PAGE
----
Sluggish SEVIS database complicates process for documenting internationals


Press Contact

Denise Brehm
Email: brehm@mit.edu
Phone: 617-253-8069
Department of Civil and Environmental Engineering

The federal government's new tracking system for international students and scholars has slowed the speed at which MIT can bring people to campus from other countries, but many faculty members still remain unaware that control of documentation has shifted largely out of the hands of MIT's offices of international students and scholars.

The directors of those two offices said at the Feb. 19 faculty meeting that the federal government's new electronic database, the Student and Exchange Visitor Information Systems (SEVIS), which went into effect Jan. 30--coupled with stricter security checks on all visa applicants--has profoundly altered the process for bringing admitted students and visiting scholars to campus.

"The days of us being able to print a document in a day and then run it up to Harvard the same day for an international scholar's transfer are over," said Penny Rosser, director of the International Scholars Office. "We are at the mercy of this imperfect electronic system. We send data in a form into cyberspace and then we must wait for it to come back before we can print a document."

The information in the SEVIS database is shared by the Department of State (including consulates and embassies), the Immigration and Naturalization Service, the sponsoring institution (in this case MIT) and the Social Security Administration. Danielle Guichard-Ashbrook, director of the International Students Office and associate dean of graduate students, said other government agencies, perhaps including the Internal Revenue Service, may be given access to the information in the future.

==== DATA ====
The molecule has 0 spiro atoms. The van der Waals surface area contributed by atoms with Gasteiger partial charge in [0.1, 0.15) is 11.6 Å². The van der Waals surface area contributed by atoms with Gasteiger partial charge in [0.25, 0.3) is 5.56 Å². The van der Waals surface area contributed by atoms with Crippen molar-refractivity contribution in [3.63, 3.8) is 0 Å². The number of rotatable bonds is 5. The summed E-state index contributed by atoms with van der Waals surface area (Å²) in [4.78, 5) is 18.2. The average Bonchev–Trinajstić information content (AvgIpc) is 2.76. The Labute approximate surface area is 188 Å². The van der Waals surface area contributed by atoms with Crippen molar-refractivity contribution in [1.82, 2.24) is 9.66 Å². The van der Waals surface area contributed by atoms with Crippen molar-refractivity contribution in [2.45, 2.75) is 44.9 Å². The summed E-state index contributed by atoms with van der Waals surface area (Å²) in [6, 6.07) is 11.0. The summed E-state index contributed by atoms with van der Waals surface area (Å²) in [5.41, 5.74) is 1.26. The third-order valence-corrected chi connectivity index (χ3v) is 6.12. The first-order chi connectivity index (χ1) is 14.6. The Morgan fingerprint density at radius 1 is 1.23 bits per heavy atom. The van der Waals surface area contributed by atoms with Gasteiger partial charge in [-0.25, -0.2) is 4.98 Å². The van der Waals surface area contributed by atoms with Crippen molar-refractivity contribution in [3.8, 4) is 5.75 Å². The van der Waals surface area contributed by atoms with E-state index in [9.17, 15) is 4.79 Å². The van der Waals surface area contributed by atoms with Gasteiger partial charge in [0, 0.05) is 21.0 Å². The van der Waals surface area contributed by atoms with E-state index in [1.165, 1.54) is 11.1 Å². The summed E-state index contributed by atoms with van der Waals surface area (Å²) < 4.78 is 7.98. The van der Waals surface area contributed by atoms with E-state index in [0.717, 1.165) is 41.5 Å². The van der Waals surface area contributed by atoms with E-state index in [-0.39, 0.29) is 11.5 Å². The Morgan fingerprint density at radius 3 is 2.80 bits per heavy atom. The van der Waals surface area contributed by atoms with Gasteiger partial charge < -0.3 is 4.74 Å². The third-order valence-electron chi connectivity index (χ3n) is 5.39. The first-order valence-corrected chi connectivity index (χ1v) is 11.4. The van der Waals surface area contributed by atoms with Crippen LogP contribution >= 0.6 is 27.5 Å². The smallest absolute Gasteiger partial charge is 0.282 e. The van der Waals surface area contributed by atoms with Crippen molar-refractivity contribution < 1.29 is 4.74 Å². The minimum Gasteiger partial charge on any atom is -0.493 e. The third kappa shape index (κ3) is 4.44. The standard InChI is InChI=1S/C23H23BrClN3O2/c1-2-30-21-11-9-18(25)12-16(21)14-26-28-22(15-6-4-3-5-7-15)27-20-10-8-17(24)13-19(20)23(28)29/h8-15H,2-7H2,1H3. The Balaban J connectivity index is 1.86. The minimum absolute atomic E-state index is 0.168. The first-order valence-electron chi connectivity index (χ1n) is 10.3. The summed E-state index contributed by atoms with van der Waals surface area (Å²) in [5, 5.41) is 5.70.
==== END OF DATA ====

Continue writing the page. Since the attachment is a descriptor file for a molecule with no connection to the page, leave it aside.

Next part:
SEVIS now requires universities to track students and scholars, as well as dependents who will be traveling with them. Changes that affect registration--such as approved leaves or dropping to less than full-time status--must be reported.

Moreover, international students and visitors now must notify the government of any change in address within 10 days, a radical departure from before the Sept. 11 terrorist attacks, when the government often didn't pay much attention to these things. Often changes were reported only when students sought a renewed visa. Changes in status must now be reported electronically--in advance.

A lapse in compliance could mean trouble for a student.

"Faculty members have to help students understand that they [the students] are responsible for remaining compliant with these rules," said Ike Colbert, dean for graduate students.

The difficulties faced by universities using SEVIS are compounded by the fact that the system isn't working correctly, Rosser and Guichard-Ashbrook told the faculty.

"We input correct information, but wrong information frequently comes back. And it crashes many, many times a day," said Guichard-Ashbrook, who encouraged faculty to get the word out that times have changed. "Spread the word," she said.

This year MIT has 403 international undergraduates (9 percent of all undergrads) and 2,416 international graduate students (40 percent of grad students), up from 2,000 in 1992. In 2001-02, MIT had 1,648 international scholars from 82 countries.

New Degree Programs

Professor Kip Hodges, chair of the Committee on the Undergraduate Program (CUP), discussed a proposal to codify the process for creating new undergraduate degree programs and presented a motion for faculty approval of the proposed guidelines. The motion will be voted on at the next faculty meeting.

Agreed to by CUP, the Committee on Curriculum (CoC) and the Faculty Policy Committee (FPC), the proposed guidelines designate the required components of new major proposals and the appropriate evaluation processes for various types of proposed majors, and stipulate that all proposals first will be submitted to the CoC, which will notify the faculty and invite general comment.

Hodges also gave updates to two experimental bachelor of science degree programs: in archeology and materials, and in comparative media studies. Both programs are interdepartmental or interdisciplinary majors and have been approved as CUP-sanctioned experiments.

Faculty members are encouraged to download the proposed guidelines at http://web.mit.edu/faculty/rules/index.htm.

A version of this article appeared in MIT Tech Talk on February 26, 2003.


Topics: Faculty, Global, Students

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